Learning a language as an adult is not just possible but it can be fun too. It also gives us the opportunity to socializing with other people with similar interests while learning a very valuable skill.
Choosing the right learning environment is the first step. A friendly and informal atmosphere can help us to relax, thus reducing the anxiety that most adults feel when learning a language.
Courses offering content relevant to the specific needs of the learner with activities incorporating real life experiences will be enjoyable and appropriate. Ideally a course should be run by an inspiring tutor capable to advise participants on learning strategies tuned to the particular learner’ style. For example if an adult has a bodily-kinesthetic intelligence, an experienced tutor will advise her/him to practise vocabulary while walking, exercising, dusting and so on.
But why should adults opt for learning to speak another language?
How often we hear friends saying “I wish I spoke the language” when returning from an enjoyable holiday abroad?
When travelling we sometimes find ourselves feeling uneasy when speaking to locals. This is because we rely upon the deep-rooted belief that everyone speaks English.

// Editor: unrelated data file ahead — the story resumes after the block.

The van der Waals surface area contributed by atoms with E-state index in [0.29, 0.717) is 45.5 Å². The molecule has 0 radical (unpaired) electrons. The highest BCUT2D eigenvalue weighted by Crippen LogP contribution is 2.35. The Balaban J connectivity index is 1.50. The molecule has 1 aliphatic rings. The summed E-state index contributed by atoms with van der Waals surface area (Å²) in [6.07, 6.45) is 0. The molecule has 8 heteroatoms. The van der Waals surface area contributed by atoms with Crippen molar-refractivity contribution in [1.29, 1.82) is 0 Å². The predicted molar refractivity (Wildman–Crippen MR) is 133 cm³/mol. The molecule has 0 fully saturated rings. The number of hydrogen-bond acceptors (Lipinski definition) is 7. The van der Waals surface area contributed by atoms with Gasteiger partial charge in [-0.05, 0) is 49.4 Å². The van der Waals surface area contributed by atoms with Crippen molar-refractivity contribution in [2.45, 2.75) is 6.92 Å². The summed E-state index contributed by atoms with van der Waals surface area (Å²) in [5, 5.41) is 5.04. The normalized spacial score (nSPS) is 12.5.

This misconception is not just confined to holidaymakers. In the business world, for example, as English is the international language of business, companies tend to believe that foreign language competency is not a business skill. They of course fail to understand that the globalisation of the markets is favouring their International counterparts who are reducing the competitive edge that English has enjoyed for years.
There is a widespread belief among adults that the best time for language learning is childhood as the ability to learn decreases as we get older.
Although “the younger the better” holds some truth, recent research shows that there is little decline in the ability to learn a language as age progresses.
Dr Iverson, of the UCL Centre for Human Communication in 2005 reported that the difficulties we experience in language learning in later life are not biological, as the brain, given the right stimulus, can be retrained to pick up foreign sounds more easily again.
Misconception about age is not the only factor preventing adults taking up a language course.
Past unsuccessful attempts at school may wrongly shape our attitude towards language learning and make adults reluctant to try again.
Unpleasant learning experiences can lead us to believe we are not good at languages. The truth is that failure often lies with uninspiring and ineffective teaching rather than lack of talent.
Learning a language as an adult can be a highly rewarding experience and a very enjoyable one too.
Angela Letizia-Downes is the co-founder of Mosaic Languages Ltd.
020 8542 2710